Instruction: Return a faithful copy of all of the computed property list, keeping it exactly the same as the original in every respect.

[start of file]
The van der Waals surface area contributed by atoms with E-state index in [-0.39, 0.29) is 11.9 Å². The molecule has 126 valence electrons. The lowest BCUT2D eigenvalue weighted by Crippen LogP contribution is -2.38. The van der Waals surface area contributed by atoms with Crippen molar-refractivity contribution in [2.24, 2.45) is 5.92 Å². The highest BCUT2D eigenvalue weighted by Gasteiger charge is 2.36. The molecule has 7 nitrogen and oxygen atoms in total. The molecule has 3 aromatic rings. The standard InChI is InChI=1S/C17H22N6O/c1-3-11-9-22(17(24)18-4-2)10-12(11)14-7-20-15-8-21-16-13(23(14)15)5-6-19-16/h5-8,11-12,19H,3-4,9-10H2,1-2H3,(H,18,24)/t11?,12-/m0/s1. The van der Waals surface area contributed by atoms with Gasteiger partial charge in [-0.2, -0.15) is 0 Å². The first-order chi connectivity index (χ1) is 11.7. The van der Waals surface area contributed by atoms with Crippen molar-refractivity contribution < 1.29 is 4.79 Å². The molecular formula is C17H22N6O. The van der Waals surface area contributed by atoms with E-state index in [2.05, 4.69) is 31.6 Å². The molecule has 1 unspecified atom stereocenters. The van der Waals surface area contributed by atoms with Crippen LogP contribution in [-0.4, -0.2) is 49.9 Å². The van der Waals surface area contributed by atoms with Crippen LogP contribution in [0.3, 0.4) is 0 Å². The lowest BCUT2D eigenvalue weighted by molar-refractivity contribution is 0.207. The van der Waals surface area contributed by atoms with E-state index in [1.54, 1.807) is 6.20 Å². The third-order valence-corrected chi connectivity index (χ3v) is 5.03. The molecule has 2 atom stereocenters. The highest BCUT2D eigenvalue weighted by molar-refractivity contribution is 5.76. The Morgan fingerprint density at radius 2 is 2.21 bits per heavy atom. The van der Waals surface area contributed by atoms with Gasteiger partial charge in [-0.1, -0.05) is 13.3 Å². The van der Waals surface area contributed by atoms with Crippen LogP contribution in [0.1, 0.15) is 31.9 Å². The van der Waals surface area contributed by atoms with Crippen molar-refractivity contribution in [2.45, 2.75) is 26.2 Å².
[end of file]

The van der Waals surface area contributed by atoms with E-state index in [-0.39, 0.29) is 11.9 Å². The molecule has 126 valence electrons. The lowest BCUT2D eigenvalue weighted by Crippen LogP contribution is -2.38. The van der Waals surface area contributed by atoms with Crippen molar-refractivity contribution in [2.24, 2.45) is 5.92 Å². The highest BCUT2D eigenvalue weighted by Gasteiger charge is 2.36. The molecule has 7 nitrogen and oxygen atoms in total. The molecule has 3 aromatic rings. The standard InChI is InChI=1S/C17H22N6O/c1-3-11-9-22(17(24)18-4-2)10-12(11)14-7-20-15-8-21-16-13(23(14)15)5-6-19-16/h5-8,11-12,19H,3-4,9-10H2,1-2H3,(H,18,24)/t11?,12-/m0/s1. The van der Waals surface area contributed by atoms with Gasteiger partial charge in [-0.2, -0.15) is 0 Å². The first-order chi connectivity index (χ1) is 11.7. The van der Waals surface area contributed by atoms with Crippen molar-refractivity contribution < 1.29 is 4.79 Å². The molecular formula is C17H22N6O. The van der Waals surface area contributed by atoms with E-state index in [2.05, 4.69) is 31.6 Å². The molecule has 1 unspecified atom stereocenters. The van der Waals surface area contributed by atoms with Crippen LogP contribution in [-0.4, -0.2) is 49.9 Å². The van der Waals surface area contributed by atoms with Crippen LogP contribution in [0.3, 0.4) is 0 Å². The lowest BCUT2D eigenvalue weighted by molar-refractivity contribution is 0.207. The van der Waals surface area contributed by atoms with E-state index in [1.54, 1.807) is 6.20 Å². The third-order valence-corrected chi connectivity index (χ3v) is 5.03. The molecule has 2 atom stereocenters. The highest BCUT2D eigenvalue weighted by molar-refractivity contribution is 5.76. The Morgan fingerprint density at radius 2 is 2.21 bits per heavy atom. The van der Waals surface area contributed by atoms with Gasteiger partial charge in [-0.1, -0.05) is 13.3 Å². The van der Waals surface area contributed by atoms with Crippen LogP contribution in [0.1, 0.15) is 31.9 Å². The van der Waals surface area contributed by atoms with Crippen molar-refractivity contribution in [2.45, 2.75) is 26.2 Å².